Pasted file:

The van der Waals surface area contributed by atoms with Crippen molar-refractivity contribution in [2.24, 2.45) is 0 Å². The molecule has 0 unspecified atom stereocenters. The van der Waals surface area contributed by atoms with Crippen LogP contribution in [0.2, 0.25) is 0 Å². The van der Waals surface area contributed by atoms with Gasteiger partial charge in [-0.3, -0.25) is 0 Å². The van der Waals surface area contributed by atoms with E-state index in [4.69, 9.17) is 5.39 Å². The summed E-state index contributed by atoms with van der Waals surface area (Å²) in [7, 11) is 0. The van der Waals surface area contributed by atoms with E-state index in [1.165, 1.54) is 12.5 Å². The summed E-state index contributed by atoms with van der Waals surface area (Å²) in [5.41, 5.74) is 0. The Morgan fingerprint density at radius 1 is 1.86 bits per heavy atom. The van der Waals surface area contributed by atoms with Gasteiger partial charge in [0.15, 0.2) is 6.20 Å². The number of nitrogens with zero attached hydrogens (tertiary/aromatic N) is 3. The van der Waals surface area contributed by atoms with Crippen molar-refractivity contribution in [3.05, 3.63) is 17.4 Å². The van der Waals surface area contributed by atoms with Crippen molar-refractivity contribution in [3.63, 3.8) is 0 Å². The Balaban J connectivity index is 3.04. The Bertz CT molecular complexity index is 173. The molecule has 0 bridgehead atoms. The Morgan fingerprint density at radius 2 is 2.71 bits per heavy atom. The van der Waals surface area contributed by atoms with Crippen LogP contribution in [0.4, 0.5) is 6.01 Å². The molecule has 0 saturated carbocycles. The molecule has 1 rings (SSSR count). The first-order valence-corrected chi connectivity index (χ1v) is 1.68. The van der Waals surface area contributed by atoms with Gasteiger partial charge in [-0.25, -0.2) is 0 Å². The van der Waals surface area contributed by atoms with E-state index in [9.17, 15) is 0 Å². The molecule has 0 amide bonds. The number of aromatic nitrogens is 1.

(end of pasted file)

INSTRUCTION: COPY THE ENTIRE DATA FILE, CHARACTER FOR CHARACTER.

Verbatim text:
The van der Waals surface area contributed by atoms with Crippen molar-refractivity contribution in [2.24, 2.45) is 0 Å². The molecule has 0 unspecified atom stereocenters. The van der Waals surface area contributed by atoms with Crippen LogP contribution in [0.2, 0.25) is 0 Å². The van der Waals surface area contributed by atoms with Gasteiger partial charge in [-0.3, -0.25) is 0 Å². The van der Waals surface area contributed by atoms with E-state index in [4.69, 9.17) is 5.39 Å². The summed E-state index contributed by atoms with van der Waals surface area (Å²) in [7, 11) is 0. The van der Waals surface area contributed by atoms with E-state index in [1.165, 1.54) is 12.5 Å². The summed E-state index contributed by atoms with van der Waals surface area (Å²) in [5.41, 5.74) is 0. The Morgan fingerprint density at radius 1 is 1.86 bits per heavy atom. The van der Waals surface area contributed by atoms with Gasteiger partial charge in [0.15, 0.2) is 6.20 Å². The number of nitrogens with zero attached hydrogens (tertiary/aromatic N) is 3. The van der Waals surface area contributed by atoms with Crippen molar-refractivity contribution in [3.05, 3.63) is 17.4 Å². The van der Waals surface area contributed by atoms with Crippen molar-refractivity contribution in [3.63, 3.8) is 0 Å². The Balaban J connectivity index is 3.04. The Bertz CT molecular complexity index is 173. The molecule has 0 bridgehead atoms. The Morgan fingerprint density at radius 2 is 2.71 bits per heavy atom. The van der Waals surface area contributed by atoms with Crippen LogP contribution in [0.4, 0.5) is 6.01 Å². The molecule has 0 saturated carbocycles. The molecule has 1 rings (SSSR count). The first-order valence-corrected chi connectivity index (χ1v) is 1.68. The van der Waals surface area contributed by atoms with Gasteiger partial charge in [-0.25, -0.2) is 0 Å². The van der Waals surface area contributed by atoms with E-state index in [9.17, 15) is 0 Å². The molecule has 0 amide bonds. The number of aromatic nitrogens is 1.